"This is normal," he said. "Some people want money, others want weapons. And some just kill them." He explained how most of his soldiers were young people who needed to support their families. I ask him how many of his friends have died in the two years he has been working at the company. "Sixty-seven," he replies without skipping a beat. And how many injured? "Oh, that's uncountable. We can't put a number on that."
Mawlawi Sayyed Mohammad Hanifi and Mawlawi Hekmatullah, the head and spokesman of Kandahar's association of religious clerics, sit on the ground in a compound in the centre of Kandahar City and talk about the work they are doing to counter the Taliban's message. "Jihad is not just about Kalashnikovs and bombs," Hanifi says. "It's about spreading the good. It's about the pen. It's about God. What the Taliban are doing is just one part of jihad."
Founded in 2002, the shura or council of clerics that operates in Kandahar has also suffered its fair share of losses. Since 2001, 23 members of the council have been killed and many others threatened. Nowadays, as they are high up on the list of Taliban targets, their offices are located in an Afghan Army barracks. "In the Qur'an," Mawlawi Hekmatullah says, "it is written that there should be a group of people who preach Islam to the people. They should give a voice of unity. The foreigners are necessary, but they need to change, they need to provide something, playing a big role." The council members run their own radio station - Islam Ghag or The Voice of Islam in the mornings, preaching to the people.
Mawlawi Hanifi, a white-bearded elder originally from Helmand, explained that their mission was to invite people to national peace, to remove corruption from the government administrations, to explain that growing, consuming or smuggling drugs was not good in any time or any place, and most importantly to explain that terrorism was wrong - against Islam - to tell people to live their lives properly.
They have representatives in the districts, but given their living conditions and de facto confinement it seems unlikely that they are able to have any significant impact outside the city. The Taliban's campaign to assassinate them, though, indicates their potential impact if there were enough security for them to travel and preach. Gul Mohammad is someone the clerics would probably like to talk to if they knew he existed. Originally from one of the districts west of Kandahar City, he has an occasional on-and-off relationship with the Taliban fighters in the areas he grew up. Sometimes he'll fight against the foreigners, but these days he's trying to make some money in the construction industry that is wholly fuelled by the foreign military presence.
"I just love the feel of a PK heavy machine gun in my hands," he says. "You haven't tried it? Really, you should, it's the best feeling in the world. TAK....TAK...TAK..." (he mimes with an imaginary gun). Gul Mohammad is an occasional Talib, not fighting for money but out of boredom. An argument is often made that the Taliban support is high because recruits receive salaries - higher salaries than those of the Afghan National Army - but I have yet to meet a low-ranking Talib who receives anything that resembles a regular payment from his commanders. The camaraderie and excitement of an attack once every so often is enough for stories and tales weeks afterwards. Gul Mohammad's fight isn't a jihad. It's a weekend sport.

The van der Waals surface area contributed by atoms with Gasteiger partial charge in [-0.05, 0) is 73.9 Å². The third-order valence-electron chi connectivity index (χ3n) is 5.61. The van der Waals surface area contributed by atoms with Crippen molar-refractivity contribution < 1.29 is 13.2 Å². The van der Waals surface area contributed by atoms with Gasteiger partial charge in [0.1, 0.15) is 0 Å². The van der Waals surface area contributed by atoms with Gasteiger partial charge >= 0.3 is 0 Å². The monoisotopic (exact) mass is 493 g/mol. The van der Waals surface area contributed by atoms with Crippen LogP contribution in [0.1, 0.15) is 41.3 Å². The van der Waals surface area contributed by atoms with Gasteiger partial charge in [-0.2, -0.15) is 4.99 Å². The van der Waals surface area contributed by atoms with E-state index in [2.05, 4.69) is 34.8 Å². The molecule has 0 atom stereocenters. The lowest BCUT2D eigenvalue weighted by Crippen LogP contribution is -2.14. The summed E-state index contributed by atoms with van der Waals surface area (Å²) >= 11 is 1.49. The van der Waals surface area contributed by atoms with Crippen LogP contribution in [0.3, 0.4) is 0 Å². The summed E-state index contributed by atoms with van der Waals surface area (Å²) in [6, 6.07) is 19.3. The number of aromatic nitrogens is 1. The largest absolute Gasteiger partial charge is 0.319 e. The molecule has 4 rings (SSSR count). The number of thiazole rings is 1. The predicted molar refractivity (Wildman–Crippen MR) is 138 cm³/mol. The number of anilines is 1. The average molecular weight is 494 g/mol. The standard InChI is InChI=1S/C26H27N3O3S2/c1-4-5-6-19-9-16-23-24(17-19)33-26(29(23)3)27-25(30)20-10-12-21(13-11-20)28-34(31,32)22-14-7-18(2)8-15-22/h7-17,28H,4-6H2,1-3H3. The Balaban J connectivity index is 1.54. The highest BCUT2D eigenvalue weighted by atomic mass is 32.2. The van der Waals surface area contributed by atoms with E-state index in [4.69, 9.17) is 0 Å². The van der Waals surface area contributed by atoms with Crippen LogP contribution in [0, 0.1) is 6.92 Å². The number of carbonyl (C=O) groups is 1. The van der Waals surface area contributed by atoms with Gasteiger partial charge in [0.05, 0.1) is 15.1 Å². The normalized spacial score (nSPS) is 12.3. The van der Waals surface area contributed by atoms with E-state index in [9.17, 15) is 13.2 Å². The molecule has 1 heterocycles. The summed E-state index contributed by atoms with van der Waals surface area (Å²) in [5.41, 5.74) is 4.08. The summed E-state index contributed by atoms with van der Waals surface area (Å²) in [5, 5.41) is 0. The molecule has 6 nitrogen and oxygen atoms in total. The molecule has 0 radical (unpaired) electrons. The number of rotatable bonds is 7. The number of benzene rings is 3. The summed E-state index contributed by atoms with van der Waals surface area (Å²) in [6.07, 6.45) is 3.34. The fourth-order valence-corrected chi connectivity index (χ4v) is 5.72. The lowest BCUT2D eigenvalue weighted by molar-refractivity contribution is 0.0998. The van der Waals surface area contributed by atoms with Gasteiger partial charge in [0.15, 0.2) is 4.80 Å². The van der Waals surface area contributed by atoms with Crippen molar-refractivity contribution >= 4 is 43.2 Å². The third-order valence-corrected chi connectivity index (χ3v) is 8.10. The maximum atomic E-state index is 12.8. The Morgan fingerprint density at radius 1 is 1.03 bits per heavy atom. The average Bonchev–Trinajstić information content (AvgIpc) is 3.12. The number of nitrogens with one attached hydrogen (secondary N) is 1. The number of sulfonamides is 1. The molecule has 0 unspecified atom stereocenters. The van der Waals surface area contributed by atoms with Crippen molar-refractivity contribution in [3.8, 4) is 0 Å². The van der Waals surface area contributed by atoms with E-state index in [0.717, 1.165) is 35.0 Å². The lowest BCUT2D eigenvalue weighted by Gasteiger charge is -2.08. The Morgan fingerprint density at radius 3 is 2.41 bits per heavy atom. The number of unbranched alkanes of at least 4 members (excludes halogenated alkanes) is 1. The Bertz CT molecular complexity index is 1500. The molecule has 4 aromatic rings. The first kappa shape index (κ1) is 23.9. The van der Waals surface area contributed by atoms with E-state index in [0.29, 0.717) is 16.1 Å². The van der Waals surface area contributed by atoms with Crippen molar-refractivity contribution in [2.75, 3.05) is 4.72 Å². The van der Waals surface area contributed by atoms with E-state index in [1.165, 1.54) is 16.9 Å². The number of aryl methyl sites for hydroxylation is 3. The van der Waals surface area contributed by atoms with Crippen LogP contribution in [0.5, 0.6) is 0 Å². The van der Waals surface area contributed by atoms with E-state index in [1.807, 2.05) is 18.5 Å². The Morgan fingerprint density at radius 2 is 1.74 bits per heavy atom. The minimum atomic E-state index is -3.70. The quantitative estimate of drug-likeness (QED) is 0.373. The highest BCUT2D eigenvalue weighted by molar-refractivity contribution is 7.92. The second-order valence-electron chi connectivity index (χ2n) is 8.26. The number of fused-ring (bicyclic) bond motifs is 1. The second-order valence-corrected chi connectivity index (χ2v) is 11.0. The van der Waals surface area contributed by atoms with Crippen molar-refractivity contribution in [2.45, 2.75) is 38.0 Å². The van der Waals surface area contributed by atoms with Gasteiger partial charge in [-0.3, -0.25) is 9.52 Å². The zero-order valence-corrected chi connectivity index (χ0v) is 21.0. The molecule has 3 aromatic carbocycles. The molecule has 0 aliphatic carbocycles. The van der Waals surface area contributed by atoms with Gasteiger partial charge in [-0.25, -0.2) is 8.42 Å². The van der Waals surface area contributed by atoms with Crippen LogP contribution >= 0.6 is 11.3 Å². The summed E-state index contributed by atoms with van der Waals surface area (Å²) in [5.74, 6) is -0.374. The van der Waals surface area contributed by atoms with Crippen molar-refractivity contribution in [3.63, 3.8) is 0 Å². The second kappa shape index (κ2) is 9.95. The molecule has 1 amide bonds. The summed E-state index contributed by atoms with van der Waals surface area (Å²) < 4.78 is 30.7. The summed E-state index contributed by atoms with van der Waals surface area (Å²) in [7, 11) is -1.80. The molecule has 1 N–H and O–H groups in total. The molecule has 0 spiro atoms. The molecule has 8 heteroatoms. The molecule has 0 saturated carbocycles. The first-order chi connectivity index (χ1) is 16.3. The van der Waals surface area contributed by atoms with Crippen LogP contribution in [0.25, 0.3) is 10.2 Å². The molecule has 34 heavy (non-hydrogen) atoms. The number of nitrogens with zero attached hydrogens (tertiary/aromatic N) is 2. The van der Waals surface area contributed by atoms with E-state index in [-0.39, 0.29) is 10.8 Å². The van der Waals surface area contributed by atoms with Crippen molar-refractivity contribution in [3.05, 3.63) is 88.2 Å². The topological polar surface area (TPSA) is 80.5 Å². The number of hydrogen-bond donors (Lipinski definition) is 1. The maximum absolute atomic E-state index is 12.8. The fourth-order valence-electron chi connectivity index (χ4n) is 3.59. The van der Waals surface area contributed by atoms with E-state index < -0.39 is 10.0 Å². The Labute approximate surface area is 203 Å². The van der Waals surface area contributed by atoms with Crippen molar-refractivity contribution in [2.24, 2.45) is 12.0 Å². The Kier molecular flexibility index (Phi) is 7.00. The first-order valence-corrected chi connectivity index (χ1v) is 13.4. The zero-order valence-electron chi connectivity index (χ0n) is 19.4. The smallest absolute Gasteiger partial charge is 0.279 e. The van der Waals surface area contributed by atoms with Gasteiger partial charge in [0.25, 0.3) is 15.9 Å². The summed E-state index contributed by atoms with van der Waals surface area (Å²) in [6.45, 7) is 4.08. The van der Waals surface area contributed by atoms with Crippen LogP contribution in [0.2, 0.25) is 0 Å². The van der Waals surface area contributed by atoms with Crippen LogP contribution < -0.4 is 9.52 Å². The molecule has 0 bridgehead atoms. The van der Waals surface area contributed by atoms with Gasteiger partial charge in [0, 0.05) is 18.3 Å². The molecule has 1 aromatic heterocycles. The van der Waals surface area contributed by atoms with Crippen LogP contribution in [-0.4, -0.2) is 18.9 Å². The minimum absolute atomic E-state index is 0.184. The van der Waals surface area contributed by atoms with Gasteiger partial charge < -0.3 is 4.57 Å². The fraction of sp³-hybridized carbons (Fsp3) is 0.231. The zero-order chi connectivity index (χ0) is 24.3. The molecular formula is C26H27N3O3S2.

Malalai is a young female social worker from Kandahar City, working to monitor human rights abuses against women. She doesn't think the foreign troop surge will bring any benefits for women. "Sometimes the root of the problem for women are the military troops themselves. When I go to work in the morning, they disturb the ordinary people. If they disturb us, who should we complain to?" None of the bigger problems - first and foremost, security - were being addressed, she said.
"The situation is getting worse day by day," she said. "Women are at risk just like everyone else, but these assassinations are the most dangerous concern for us. Most women have left their jobs in the past few months after they received warning letters from the Taliban." When I began asking friends and contacts in Kandahar what they thought of the coming military operation back in January, hardly anyone had anything positive to say. In fact, the only person with any hope was Aymal Farooqi, the young security commander from Arghandab who had seen dozens of his friends killed in Taliban attacks.
Could he envision a positive future for himself and for the city, I asked. "Yes," he said. "I would be very happy to sit together with the Taliban in five years time, drinking tea and enjoying the beautiful valley view and the flowers. Security would be better and the people would work together." One week ago, Aymal had left his offices to spend a few hours with friends. As he was walking back, a massive car bomb exploded a few hundred metres up the road from where he was standing. All of the soldiers that he commanded were killed, and many more of his friends severely injured. Kandahar is bracing itself for a summer of violence.
The names of some interviewees have been changed for their protection. Alex Strick van Linschoten is a writer and researcher based in Kandahar. He recently co-edited the memoirs of a founding member of the Taliban movement, My Life With the Taliban (Columbia/Hurst).